The Scarborough Campus Students’ Union (SCSU) at UTSC has launched a new petition, the Academic Advocacy petition, intended to fight for the academic rights of students and to make education more accessible. SCSU Vice-President Academics and University Affairs Christina Arayata explained the rights the SCSU is currently campaigning for in their Academic Advocacy campaign include the right to refuse to use Turnitin and self-declared sick notes.

Arayata said the main objective of the campaign is to make students more aware of their rights and to help them take more control over their education. Arayata has been working on the campaign’s foundations since summer.

Recently, the SCSU put up large banners in the Market Place, UTSC’s communal cafeteria-style area, containing several petition highlights.

The right to refuse Turnitin

According to Arayata, many students are not aware that they have the right to refuse to submit their assignments through Turnitin, an online academic plagiarism checker. This right is mentioned in the university’s Conditions of Use of Turnitin.

A student can refuse to use the service as long as they inform their professor in the early days of class, preferably the first day, and the professor will have to find another way to check assignments for that student.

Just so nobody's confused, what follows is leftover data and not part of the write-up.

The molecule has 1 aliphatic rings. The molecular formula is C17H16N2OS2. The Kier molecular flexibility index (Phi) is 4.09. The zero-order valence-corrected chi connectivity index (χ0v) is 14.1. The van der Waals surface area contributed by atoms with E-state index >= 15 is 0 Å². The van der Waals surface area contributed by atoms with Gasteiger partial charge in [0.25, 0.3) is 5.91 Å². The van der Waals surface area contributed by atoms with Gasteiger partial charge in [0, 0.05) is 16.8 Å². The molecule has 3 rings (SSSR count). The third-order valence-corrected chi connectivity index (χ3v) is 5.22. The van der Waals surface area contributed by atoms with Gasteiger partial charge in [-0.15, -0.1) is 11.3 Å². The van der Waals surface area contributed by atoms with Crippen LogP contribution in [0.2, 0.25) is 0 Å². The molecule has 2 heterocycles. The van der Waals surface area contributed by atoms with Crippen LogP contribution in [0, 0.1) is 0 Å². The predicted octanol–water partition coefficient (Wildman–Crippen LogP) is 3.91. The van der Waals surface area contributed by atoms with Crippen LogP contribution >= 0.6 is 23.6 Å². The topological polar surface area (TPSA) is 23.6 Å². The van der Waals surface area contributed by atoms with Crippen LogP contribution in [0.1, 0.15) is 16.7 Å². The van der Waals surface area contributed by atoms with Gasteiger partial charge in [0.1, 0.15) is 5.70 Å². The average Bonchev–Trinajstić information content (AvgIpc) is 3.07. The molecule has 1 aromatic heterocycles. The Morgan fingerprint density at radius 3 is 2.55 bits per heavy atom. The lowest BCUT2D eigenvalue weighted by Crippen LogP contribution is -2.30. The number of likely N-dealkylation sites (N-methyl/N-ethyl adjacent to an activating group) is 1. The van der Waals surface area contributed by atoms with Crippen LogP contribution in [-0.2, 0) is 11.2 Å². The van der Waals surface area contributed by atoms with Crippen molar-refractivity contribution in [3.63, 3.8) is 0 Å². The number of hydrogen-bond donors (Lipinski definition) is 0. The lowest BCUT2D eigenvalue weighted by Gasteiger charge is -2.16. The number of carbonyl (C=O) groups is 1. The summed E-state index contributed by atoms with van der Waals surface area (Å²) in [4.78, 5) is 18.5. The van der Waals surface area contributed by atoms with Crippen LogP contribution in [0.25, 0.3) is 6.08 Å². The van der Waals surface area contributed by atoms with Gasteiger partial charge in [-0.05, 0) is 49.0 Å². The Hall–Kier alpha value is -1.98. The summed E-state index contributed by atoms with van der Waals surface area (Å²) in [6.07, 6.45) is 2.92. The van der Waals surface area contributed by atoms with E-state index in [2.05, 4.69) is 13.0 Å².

Arayata thinks that, though professors do mention this in syllabi, students miss it because of the heavy jargon; the SCSU wants more accessible language in syllabi that describe student rights.

Self-declared sick notes

Getting sick notes from doctors can be a lengthy and an expensive process, said Arayata. She added that the Health and Wellness Centre is already facing backups with appointments, which concerns students because they lose marks each day work is late.

The SCSU prefers if every student were able to use one self-declared sick note per semester for every course by going to the registrar and filling out a form. The university would need to create a system to facilitate this.

The SCSU is also campaigning for the right to privacy of grades, removing the laptop ban in some lectures, a credit-no credit extension until the final day of the study break, and a five per cent cap on late penalties.

“Even if this may not affect you now, it might affect you sometime in the future,” concluded Arayata.